The cover alone led me to take interest in this book almost instantly because of the spiritual connotation of butterflies. Growth, Renewal, Hope and even in some contexts it can mean an awakening of some type.
From the very first page, I instantly related to Miriam despite that the book is told through two first person perspectives. Growing up Catholic and following the rituals made me question a lot of things about God and his mercy even as a young kid.
Yet, it was Miriam’s personality strength of questioning people and things that I also related to. As a writer, I’m always paying extra attention to things people miss:
- the heartbreaking look someone has on their face when they realize they don’t love someone anymore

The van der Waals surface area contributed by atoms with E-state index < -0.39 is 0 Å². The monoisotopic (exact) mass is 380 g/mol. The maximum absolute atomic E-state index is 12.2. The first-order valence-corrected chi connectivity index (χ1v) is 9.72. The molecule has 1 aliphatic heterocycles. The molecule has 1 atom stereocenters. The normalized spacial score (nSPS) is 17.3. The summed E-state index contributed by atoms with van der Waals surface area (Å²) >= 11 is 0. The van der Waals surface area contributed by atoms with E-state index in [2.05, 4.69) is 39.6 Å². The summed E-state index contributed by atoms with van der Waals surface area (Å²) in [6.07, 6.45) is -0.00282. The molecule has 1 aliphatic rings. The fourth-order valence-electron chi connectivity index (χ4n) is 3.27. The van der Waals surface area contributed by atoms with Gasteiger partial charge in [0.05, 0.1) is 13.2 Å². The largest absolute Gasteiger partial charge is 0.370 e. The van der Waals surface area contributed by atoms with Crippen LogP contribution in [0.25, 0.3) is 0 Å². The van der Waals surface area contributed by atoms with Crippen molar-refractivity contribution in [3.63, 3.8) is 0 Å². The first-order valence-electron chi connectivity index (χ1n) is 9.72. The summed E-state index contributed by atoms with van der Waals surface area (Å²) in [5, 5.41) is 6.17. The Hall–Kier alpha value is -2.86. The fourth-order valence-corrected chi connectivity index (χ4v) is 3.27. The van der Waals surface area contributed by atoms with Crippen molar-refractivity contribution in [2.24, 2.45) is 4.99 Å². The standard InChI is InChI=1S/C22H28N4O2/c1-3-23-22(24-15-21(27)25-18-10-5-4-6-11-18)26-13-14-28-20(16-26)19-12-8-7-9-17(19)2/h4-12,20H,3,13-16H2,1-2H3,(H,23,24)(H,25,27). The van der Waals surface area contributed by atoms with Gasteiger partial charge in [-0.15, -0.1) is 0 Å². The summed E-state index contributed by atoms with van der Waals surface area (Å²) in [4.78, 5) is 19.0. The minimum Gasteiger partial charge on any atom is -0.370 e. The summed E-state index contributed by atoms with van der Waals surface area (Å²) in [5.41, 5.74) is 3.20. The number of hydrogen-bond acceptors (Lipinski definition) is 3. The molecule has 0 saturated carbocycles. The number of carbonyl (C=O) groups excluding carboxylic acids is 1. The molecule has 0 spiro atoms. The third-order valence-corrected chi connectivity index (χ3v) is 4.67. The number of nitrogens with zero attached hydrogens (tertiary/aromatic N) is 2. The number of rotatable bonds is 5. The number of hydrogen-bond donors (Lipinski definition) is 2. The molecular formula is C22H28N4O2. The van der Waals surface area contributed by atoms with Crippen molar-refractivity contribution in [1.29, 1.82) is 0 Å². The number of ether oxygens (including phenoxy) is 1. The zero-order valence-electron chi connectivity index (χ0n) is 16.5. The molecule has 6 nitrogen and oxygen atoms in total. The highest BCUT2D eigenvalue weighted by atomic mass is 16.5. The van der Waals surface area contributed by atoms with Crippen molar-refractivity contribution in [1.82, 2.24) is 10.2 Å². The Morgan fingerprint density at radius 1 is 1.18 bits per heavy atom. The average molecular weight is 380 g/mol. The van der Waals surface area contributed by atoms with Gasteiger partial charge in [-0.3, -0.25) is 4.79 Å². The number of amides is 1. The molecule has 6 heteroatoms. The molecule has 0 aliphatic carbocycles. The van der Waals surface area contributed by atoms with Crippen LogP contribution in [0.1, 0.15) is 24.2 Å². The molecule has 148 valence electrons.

- the droop in someone’s shoulders because their loved one just passed away
- the crack in someone’s voice before they reveal to that special someone that they have fallen in love with them.
Miriam lives within a community with a leader who reminds me of Pastor Dan from Unbreakable Kimmy Schmidt and with the same totalitarian atmosphere as Handmaid’s Tale.
Women are to be seen and not heard.
Schuren’s novel was relatable, stimulating, written with a strength and power only a woman writer could possess, and was one the best books I’ve read in 2019 so far.
To say thank you for reading this review, just use the comments section below to share the words “The Future is Female.” One lucky winner will win a copy of Shannon Schuren’s book, format winner’s choice. Deadline is Friday Aug. 9 at 11:59 p.m. Make sure to include your name and email address if not listed on your WordPress account.
Don’t allow them to silence you. Pass this on to a friend.